Women in Construction
A conversation with Heather Pavlas
To celebrate Women in Construction Week and Women's History Month, Glass Magazine sat down with a few women in the industry to discuss their experiences. Assistant Editor Rachel Vitello spoke with Jessica Hanson, sales manager with Heartland Glass, a division of Brin Glass Company, formerly known as Brin Northwestern Glass Co.
This is the interview Heather Pavlas, project estimating manager with Northwestern Glass Fab, owned by Brin Glass Co.
Project Estimating Manager, Northwestern Glass Fab
Q: How did you get started in the glass industry? What drew you to the industry?
A: I was actually just helping out a friend. [Brin Glass] needed help answering phones and I was waiting to see if I passed my licensure test for teaching and I just never looked back.
Q: How long have you been in the industry?
A: I've been with Brin for 16 years.
Q: How have working conditions changed since you've been in the industry, and how has the number of women in the industry changed since you've been working?
A: I've seen much more women in leadership within our company. When I first started, I believe we had one woman as a customer service manager, the rest were all male.
Now, two of five managers are women, and 42 percent of our executive leadership team are women. So it's been quite the change. We still don't have many women on the production floor or in glazing. We have two women glass workers within the Brin company. We'd like to get that up.
Q: What does the glass/construction industries have to offer women?
A: There is so much opportunity on all levels. From being in the field or in the office, marketing, customer service, sales, it's endless. That’s not just for women, too. For all, the industry is in need of talented people. It seems like we're struggling in the trades to get the younger generation interested.
Q: What are the benefits of being in the glass industry as a woman?
A: I have been given so many opportunities for my growth and development. I've had six positions within the company, starting out answering the phones, to being the project and estimating manager. I run the estimating department for glass and metal. The opportunity was given to me and I know it could be given to any other woman that has the drive to continue to learn and grow in this industry.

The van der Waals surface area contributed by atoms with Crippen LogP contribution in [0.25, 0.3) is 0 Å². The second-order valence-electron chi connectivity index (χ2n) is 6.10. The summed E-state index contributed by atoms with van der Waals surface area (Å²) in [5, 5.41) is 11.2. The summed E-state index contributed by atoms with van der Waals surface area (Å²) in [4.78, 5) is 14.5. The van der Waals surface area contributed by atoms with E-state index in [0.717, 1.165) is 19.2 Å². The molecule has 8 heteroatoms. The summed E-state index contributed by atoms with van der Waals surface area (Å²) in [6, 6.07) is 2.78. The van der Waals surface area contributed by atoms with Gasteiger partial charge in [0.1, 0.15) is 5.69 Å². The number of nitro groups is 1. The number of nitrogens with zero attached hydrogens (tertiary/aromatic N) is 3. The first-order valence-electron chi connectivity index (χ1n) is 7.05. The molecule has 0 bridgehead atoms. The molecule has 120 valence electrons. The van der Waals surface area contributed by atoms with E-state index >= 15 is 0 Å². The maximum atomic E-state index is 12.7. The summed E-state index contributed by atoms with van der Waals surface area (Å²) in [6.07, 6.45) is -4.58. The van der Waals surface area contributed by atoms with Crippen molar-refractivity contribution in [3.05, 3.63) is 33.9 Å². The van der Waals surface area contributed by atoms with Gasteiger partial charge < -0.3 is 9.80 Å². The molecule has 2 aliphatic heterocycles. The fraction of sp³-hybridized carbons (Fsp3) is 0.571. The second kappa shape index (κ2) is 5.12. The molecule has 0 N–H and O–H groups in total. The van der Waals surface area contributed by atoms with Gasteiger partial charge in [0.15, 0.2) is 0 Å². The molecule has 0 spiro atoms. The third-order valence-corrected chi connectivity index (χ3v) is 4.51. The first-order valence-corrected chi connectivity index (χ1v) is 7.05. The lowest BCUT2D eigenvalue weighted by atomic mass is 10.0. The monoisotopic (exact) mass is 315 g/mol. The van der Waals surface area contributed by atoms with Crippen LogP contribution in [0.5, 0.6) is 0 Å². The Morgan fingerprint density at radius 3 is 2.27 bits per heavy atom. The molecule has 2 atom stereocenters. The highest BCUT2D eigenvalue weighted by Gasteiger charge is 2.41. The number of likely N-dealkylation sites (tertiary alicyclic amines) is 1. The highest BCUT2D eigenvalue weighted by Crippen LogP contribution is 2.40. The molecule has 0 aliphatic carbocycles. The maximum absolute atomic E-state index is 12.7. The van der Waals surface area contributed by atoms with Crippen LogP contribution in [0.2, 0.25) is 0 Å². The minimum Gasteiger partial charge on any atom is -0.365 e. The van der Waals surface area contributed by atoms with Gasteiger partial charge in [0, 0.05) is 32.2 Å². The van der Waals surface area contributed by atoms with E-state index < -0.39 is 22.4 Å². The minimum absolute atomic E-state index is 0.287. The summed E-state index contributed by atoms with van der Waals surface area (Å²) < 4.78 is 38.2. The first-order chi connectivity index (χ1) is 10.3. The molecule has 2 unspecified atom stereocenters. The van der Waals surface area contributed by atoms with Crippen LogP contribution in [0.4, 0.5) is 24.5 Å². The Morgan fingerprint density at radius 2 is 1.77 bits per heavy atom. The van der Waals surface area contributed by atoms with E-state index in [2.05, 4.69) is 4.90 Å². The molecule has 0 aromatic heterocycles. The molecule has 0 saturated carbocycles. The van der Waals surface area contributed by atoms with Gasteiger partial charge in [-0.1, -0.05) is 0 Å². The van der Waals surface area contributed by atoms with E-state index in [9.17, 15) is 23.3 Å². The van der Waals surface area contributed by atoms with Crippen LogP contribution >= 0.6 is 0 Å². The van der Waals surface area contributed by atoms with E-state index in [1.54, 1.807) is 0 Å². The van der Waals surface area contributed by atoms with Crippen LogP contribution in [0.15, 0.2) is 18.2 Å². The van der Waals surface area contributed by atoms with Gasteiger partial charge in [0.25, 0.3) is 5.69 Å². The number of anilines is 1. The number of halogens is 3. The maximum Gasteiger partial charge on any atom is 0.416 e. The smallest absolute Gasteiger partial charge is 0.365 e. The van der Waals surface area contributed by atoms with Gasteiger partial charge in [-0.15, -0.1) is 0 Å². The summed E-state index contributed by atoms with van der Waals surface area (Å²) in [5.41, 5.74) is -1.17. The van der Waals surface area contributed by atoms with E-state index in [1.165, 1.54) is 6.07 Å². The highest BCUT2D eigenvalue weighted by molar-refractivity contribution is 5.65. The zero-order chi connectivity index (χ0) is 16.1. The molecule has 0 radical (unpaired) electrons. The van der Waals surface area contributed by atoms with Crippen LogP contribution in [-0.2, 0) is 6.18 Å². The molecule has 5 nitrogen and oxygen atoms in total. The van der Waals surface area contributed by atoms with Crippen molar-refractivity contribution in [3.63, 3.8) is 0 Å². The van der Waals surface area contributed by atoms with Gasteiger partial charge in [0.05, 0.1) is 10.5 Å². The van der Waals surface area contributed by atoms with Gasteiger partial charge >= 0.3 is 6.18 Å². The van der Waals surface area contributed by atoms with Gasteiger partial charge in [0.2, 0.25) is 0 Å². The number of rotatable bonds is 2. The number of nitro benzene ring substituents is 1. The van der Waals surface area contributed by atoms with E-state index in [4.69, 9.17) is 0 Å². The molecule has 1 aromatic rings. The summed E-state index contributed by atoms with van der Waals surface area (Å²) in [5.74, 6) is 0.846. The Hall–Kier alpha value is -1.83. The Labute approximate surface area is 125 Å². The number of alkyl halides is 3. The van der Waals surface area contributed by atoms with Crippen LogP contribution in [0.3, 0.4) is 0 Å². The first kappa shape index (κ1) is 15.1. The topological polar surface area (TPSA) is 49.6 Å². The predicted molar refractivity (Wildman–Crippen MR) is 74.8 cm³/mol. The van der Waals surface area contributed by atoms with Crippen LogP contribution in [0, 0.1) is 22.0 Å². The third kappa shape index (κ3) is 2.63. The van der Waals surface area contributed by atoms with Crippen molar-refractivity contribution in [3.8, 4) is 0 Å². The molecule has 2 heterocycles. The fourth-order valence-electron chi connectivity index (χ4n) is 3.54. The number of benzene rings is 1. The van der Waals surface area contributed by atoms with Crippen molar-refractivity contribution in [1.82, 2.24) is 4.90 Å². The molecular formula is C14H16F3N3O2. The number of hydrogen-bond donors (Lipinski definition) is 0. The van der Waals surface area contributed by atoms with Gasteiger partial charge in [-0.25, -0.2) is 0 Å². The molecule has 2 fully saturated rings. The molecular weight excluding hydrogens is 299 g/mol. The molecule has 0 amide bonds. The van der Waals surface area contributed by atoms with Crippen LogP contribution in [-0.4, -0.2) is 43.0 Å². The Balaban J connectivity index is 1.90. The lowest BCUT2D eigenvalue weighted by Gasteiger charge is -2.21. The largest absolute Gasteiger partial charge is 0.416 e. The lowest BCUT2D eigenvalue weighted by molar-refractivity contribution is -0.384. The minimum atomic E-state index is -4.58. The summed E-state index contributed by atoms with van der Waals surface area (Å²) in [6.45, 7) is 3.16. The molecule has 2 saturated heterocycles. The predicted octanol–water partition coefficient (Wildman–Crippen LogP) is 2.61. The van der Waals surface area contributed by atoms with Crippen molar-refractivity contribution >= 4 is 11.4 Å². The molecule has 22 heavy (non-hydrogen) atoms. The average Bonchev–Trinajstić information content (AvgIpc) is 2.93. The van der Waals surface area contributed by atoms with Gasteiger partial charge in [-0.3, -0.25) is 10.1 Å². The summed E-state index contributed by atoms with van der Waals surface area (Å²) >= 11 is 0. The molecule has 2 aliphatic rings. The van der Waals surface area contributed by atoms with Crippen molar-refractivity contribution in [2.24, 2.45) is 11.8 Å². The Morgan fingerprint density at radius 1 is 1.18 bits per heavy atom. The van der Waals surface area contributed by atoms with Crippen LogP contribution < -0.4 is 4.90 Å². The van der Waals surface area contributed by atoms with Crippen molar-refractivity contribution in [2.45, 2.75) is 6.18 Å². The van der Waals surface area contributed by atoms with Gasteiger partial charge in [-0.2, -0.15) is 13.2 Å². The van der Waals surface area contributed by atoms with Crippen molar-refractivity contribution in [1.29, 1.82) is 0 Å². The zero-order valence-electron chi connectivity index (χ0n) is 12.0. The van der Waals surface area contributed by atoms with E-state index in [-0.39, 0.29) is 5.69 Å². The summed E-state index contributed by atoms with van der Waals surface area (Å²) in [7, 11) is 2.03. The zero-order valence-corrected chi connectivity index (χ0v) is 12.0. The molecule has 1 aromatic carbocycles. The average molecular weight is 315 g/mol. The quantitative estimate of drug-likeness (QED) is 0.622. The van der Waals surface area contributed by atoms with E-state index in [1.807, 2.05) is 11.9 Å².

I've only been with one company, so that makes me a little biased to Brin, but they've given me so much opportunity. I wanted to learn about high volume glass sales and metal sales and what goes into glazing and aluminum and they gave me that opportunity and saw my potential and gave me all the training I needed to continue my growth. That’s what makes me feel like there's opportunity everywhere else too.
Q: How have conditions changed since the pandemic for women in the industry?
A: The opportunity to work from home is way more acceptable. Before the pandemic, I never worked from home and I have two young kids and it was pretty nuts. That forced the shift to allow people to work from home and see how productive people could be.
You can be extremely productive from home while still caring for your family. I think since the pandemic I've found a lot more support groups. I got a mentor in the industry. I found NAWIC, it's a fantastic support group for women in construction. It's amazing. With that, I feel from the pandemic it's shown we can do work and be able to meld family and work more without it being looked down on.
Q: Overall, how has your experience been in the industry?
A: Positive. I feel extremely lucky to be part of the Brin family. I got my licensure for teaching and [Brin] made me shift my career path just because it's such an exciting industry that’s everchanging, always new technology coming out. It made me want to continue to learn about this industry and do more and more.
Q: What would you say to women who are interested in pursuing a career in glass/construction?
A: Give it a shot. Connect with a couple women who they know in the industry and get their two cents. There's a lot of empowerment in this industry. The women are strong. It is male dominated, but I don’t feel like I have to prove myself everyday. I did feel that way in the beginning, but I also still needed to learn. Now, its much more accepting. Whether you're a woman or a man, my support system, the managers I work with, are so great. Coming into this industry, if you can see that, it's pretty exciting and would make someone wanna come in.
Q: Is there anything else about this topic you would like to add?
A: Support systems are important. I had Melanie Dettmer and Jessica Hanson both got me super excited for the glass and glazing world. Them and all the other women at Brin supported each other. If you want to do something, go for it.